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Coffee Against Obstipation in Intensive Care Treatment

The recruitment status of this study is unknown. The completion date has passed and the status has not been verified in more than two years.
Verified November 2011 by Christoph Eisenbach, University Hospital Heidelberg.
Recruitment status was:  Enrolling by invitation
Sponsor:
Information provided by (Responsible Party):
Christoph Eisenbach, University Hospital Heidelberg
ClinicalTrials.gov Identifier:
NCT01473966
First received: November 10, 2011
Last updated: November 14, 2011
Last verified: November 2011
  Purpose
Coffee might stimulate bowel movement and thus overcome obstipation in intensive care unit (ICU) patients.

Condition Intervention
Obstipation
Dietary Supplement: coffee
Dietary Supplement: coffee rectally

Study Type: Interventional
Study Design: Allocation: Randomized
Intervention Model: Parallel Assignment
Masking: Open Label
Primary Purpose: Prevention
Official Title: Coffee Against Obstipation in Intensive Care Treatment

Further study details as provided by Christoph Eisenbach, University Hospital Heidelberg:

Primary Outcome Measures:
  • Bowel movement rate [ Time Frame: participants will be followed for the duration of hospital stay, an expected average of 5 weeks ]

Secondary Outcome Measures:
  • time on mechanical ventilation [ Time Frame: participants will be followed for the duration of intensive care unit stay, an expected average of 3 weeks ]
  • time of stay on ICU [ Time Frame: participants will be followed for the duration of hospital stay, an expected average of 5 weeks ]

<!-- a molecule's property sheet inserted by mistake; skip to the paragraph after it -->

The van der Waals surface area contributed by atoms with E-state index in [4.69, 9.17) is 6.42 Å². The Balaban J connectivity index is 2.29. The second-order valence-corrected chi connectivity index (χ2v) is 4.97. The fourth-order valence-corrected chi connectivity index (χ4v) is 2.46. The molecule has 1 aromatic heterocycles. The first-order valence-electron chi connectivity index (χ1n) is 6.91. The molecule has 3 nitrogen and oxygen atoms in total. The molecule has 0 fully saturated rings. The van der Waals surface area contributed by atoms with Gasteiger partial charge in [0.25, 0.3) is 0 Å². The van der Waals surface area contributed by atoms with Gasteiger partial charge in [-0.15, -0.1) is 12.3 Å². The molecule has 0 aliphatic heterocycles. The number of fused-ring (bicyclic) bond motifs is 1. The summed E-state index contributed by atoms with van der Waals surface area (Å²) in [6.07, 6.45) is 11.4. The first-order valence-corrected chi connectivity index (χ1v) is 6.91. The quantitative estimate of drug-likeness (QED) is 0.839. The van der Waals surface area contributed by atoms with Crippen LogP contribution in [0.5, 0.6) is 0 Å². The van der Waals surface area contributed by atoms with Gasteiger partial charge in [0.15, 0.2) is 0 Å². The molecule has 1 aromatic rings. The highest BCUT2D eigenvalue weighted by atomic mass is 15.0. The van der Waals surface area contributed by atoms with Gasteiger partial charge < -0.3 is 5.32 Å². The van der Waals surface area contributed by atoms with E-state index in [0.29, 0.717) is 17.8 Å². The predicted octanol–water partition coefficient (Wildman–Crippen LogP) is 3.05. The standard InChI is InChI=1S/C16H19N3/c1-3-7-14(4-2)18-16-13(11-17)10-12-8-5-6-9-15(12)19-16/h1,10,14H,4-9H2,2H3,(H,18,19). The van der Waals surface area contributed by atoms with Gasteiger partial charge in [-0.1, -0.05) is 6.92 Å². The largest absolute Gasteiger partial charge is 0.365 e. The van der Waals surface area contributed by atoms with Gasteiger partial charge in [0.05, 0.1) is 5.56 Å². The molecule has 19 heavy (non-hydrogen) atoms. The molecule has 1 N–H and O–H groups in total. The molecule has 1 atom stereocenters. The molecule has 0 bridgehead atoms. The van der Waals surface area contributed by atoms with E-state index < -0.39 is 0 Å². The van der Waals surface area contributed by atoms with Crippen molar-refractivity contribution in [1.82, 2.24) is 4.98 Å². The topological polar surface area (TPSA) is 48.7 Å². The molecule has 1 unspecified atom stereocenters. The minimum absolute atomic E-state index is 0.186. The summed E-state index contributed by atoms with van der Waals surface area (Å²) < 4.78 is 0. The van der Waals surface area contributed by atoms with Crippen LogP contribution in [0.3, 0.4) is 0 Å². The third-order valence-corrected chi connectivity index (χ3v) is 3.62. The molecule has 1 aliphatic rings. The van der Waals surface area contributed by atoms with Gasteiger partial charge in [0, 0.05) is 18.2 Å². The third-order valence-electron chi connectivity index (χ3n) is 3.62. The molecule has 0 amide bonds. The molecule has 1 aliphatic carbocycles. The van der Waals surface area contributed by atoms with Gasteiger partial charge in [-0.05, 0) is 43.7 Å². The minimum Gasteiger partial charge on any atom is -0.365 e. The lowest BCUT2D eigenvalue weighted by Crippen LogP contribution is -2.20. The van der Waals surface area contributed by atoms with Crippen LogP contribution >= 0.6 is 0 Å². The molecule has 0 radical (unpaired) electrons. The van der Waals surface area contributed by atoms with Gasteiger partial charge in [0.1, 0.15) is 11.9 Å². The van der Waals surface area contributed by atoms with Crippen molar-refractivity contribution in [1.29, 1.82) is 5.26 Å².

• lengths of hospitalisation [ Time Frame: an average of 5 weeks of hospital stay is expected ]
  • in hospital mortality [ Time Frame: participants will be followed for the duration of hospital stay, an expected average of 5 weeks ]
  • long term mortality [ Time Frame: 6 months following discharge ]

Estimated Enrollment: 120
Study Start Date: November 2011
Estimated Study Completion Date: June 2014
Estimated Primary Completion Date: December 2013 (Final data collection date for primary outcome measure)
Arms Assigned Interventions
No Intervention: standard of care
patients receive standard care
Experimental: Coffee orally
patients will receive standard of care plus coffee orally
Dietary Supplement: coffee
patients will receive a cup of coffee at room temperature orally twice daily
Experimental: coffee rectally
patients receive standard of care plus coffee rectally
Dietary Supplement: coffee rectally
patients receive an enema of two cups of coffee at room temperature once daily
Other Name: Coffee

Detailed Description:
Critically ill patients requiring ventilator support frequently suffer from obstipation. We hypothesize that coffee, administered either orally or rectally, might stimulate bowel movement.
  Eligibility

Ages Eligible for Study:   18 Years and older   (Adult, Senior)
Sexes Eligible for Study:   All
Accepts Healthy Volunteers:   No
Criteria

Inclusion Criteria:

  • admission to the medical intensive care unit of the Dept. of Gastroenterology at the university hospital heidelberg
  • requires ventilator support for an anticipated more than 72 hours
  • age older than 18 years

Exclusion Criteria:

  • pregnancy
  • known allergy to coffee
  • mechanical ileus
  • presence of enterostoma
  Contacts and Locations
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Please refer to this study by its ClinicalTrials.gov identifier: NCT01473966

Locations
Germany
University hospital of Heidelberg
Heidelberg, Germany, 69120
Sponsors and Collaborators
University Hospital Heidelberg
Investigators
Principal Investigator: Christoph Eisenbach University of Heidelberg, Heidelberg, Germany
  More Information

Responsible Party: Christoph Eisenbach, Principal Investigator, University Hospital Heidelberg
ClinicalTrials.gov Identifier: NCT01473966     History of Changes
Other Study ID Numbers: COFFEE
Study First Received: November 10, 2011
Last Updated: November 14, 2011

Additional relevant MeSH terms:
Constipation
Signs and Symptoms, Digestive
Signs and Symptoms

ClinicalTrials.gov processed this record on May 25, 2017